I love that we were able to transition like that. I got to know you as a father, and an authority figure, to a human being, and a friend. I know you didn’t get the chance to do that with your own father, so I feel really lucky. I know that your relationship with him made you want to parent differently for us kids, and I really appreciate that, but I wish you didn’t only think of him as the authoritative guy you knew. It makes me sad that you don’t really talk about him, and when you do, you only ever speak of him as a one-dimensional character.

Did you realize that he died when you were my age now? I only realized that recently, and it totally baffled me. I couldn’t imagine losing you at such a young age; you’re the person I go to for everything. I trust you more than anyone else. Yeah, I know you’re not perfect, but you’re the best dad I know, and you’ve proven to me over and over again that you’re a stand up guy. You do so much for people who don’t do anything else in return for you, and you don’t expect them to. So I guess what I’m saying here is that I hope I get to be half the person you are. I love you, dad; you truly are the best.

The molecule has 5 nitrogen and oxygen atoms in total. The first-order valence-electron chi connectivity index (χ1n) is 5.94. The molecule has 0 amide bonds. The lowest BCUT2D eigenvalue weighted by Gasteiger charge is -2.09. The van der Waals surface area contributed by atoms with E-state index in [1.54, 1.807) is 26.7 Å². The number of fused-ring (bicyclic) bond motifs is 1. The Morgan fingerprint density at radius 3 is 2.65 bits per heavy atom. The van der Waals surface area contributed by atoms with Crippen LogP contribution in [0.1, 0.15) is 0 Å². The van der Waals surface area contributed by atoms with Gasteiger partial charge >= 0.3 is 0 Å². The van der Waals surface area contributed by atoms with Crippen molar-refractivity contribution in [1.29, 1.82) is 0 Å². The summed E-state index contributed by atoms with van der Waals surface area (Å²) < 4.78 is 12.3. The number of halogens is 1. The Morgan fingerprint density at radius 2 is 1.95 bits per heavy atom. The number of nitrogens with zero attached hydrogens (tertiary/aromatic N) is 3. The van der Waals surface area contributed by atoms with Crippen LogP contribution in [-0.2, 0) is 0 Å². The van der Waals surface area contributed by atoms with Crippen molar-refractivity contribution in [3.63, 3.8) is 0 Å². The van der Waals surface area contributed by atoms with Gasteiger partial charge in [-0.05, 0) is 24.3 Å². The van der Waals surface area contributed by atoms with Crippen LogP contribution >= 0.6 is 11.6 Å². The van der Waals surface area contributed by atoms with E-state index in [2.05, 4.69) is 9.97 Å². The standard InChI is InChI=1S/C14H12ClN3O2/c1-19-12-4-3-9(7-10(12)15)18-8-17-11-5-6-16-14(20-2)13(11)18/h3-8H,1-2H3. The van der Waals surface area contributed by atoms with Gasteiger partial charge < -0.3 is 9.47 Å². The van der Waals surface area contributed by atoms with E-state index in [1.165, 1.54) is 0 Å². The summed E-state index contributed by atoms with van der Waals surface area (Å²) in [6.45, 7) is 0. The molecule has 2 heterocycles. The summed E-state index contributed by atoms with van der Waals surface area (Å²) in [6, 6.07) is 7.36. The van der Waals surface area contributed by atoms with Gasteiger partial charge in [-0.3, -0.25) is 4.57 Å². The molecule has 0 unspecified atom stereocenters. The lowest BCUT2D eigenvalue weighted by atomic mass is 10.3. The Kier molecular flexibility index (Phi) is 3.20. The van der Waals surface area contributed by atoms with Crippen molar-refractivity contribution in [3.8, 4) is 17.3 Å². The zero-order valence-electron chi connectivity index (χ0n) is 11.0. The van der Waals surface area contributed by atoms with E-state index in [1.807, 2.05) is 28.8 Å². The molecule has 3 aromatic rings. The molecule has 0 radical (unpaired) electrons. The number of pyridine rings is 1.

Love Always,


This slideshow requires JavaScript.

Prompt: Remember yesterday, when you wrote a letter to one of your parents? Now write a letter to the other one; if you never met him/her, write what you would say to them.

Posted by

A twenty-two year old who lives through words and her Netflix account. She makes herself laugh more than others, and she claims that she is okay with that.

Leave a Reply

Fill in your details below or click an icon to log in: Logo

You are commenting using your account. Log Out /  Change )

Twitter picture

You are commenting using your Twitter account. Log Out /  Change )

Facebook photo

You are commenting using your Facebook account. Log Out /  Change )

Connecting to %s